glycols. The above mentioned polyglycols may also be
tional conditions of time and temperature. Tempera
esteri?ed with fatty acids to yield the corresponding mono
tures ranging from 220° F. to 400° F., preferably 300 to
350° F., may be used and times ranging from 5 minutes 55 or di-esters, each of which can be used in the present in
to 3 hours may be used, preferably from about 35 min- . vention, where the resulting compound is an oil and of a
particularly ethylene glycol, may also be used in the pres
Although castor oil is preferred in producing the un
expected results in extending the useful life of Butyl
rubber, particularly when used in the construction of
curing elements, any oil which is not compatible with
ent invention.
It has been found that as little as 3 parts of castor
Butyl rubber or of a relatively low solubility, that is
from about 1 to about 3%, may be used in this invention.
Hydroxylated oils similar to castor oil will function in a
manner similar to that of castor oil when used in combina 65
tion with Butyl rubber and a curing agent of the type
mentioned above, either alone or in combination with a
curing agent accelerator of the type mentioned above.
Also the esters of the fatty acids may be used including
the esters of ricinoleic acid and more speci?cally methyl
ricinoleate, ethyl ricinoleate, propyl ricinoleate, butyl
70
oil may be used to increase the useful life of Butyl rub
ber bladders. Oils of the castor oil type may be used in
amounts preferably from 5 parts to 15 parts. It is not
desirable to use more than 15 parts since additional im
provement in aging life is not observed.
It is preferred to use the castor oil in combination with
Amberol ST-137 (2,6-dimethylol-4-dioctylphenol con
densate) or any other similar dialcohol phenol and con
densation product thereof in amount from about 3 parts
to about 25 parts and preferably from about 10 parts to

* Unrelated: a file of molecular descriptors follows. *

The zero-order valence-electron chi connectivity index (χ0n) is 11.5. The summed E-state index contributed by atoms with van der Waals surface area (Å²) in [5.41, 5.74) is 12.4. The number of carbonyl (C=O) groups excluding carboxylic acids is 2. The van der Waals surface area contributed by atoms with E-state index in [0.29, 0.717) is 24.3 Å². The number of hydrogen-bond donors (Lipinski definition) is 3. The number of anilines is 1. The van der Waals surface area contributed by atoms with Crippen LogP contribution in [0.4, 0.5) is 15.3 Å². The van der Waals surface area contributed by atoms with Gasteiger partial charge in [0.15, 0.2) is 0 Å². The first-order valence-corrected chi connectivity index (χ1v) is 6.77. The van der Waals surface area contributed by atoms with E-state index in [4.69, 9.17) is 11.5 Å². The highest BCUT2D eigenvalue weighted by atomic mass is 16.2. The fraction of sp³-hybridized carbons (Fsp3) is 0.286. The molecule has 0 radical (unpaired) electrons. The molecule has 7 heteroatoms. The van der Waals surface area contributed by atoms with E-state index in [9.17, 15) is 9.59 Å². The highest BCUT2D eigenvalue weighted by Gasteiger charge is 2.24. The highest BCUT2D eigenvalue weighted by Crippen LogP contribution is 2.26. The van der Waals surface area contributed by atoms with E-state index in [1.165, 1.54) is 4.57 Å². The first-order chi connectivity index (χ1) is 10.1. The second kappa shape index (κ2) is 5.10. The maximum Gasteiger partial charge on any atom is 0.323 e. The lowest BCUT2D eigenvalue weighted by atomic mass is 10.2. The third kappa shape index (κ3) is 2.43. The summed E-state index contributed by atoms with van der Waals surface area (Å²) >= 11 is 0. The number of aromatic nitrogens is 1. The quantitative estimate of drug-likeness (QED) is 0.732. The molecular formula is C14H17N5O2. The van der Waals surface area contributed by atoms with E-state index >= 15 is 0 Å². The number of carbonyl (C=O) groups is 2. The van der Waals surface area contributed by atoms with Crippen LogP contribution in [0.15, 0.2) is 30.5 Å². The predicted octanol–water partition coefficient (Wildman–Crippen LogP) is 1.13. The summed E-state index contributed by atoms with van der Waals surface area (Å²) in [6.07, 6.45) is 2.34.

about 15 parts per 100 parts of Butyl rubber. The
ricinoleate, glycerine a-mono-ri'cinoleate, and the esters; I; amount of compounding ingredients used is not critical
of myristic acid such as gamma-chloro-propylene glycol» since it is within the skill of those familiar with this art
to adjust the amount of these ingredients to bring about
a-myristate. Certain polyesters may also be used includ-f
ing polypropylene adipate, polypropylene azelate and 75 the mostwdesirable results.
The blending of the components with the Butyl rubber
polyethylene adipate. Polyglycols may also be used in
3,031,423
6
5
methylol-4-chloro substituted phenols, 2,6-dimethylol-4
aryl substituted phenols, condensation polymers of 2,6
dirnethylol-4-aryl substituted phenols, 2,6-di(acyloxy
may be done on an open mill or in an internal mixer in
accordance with well known techniques used in the art
of rubber compounding. The castor oil is added to the
ingredients and mixing is continued until a homogeneous
methyl)-4-hydrocarbyl phenols, 2,t4,6-tris(acyloxymethyl)
phenyl alkanoates, 2,16-di(alkoxymethyl)-4—hydrocarby1
blend is obtained.
phenols, the reaction product of formaldehyde and 3,4,5
Butyl rubber stock along with the other compounding
.
The compounded Butyl rubber bladder stock is used in
trialkyl phenol, and‘ his (3-alkyl-S-methylol~6~hydroxy
the construction of curing elements in a conventional
manner in that ordinary methods for their construction
phenyl)methane, and with from 3 to '15 parts of an oily
may be used.
j
I
liquid selected from the group consisting of hydroxylated
oils, esters of fatty acids, polypropylene adipate, poly
‘
propylene azelate,’polyethylene adipate and polyglycols
While certain representative embodiments and details
with said copolymer.
'
'
have been shown for the purpose of illustrating the in
6. A curing element comprised of the vulcanizate of
vention, it Will be apparent to those skilled in this art that
claim 5.
various changes and modi?cations may be made therein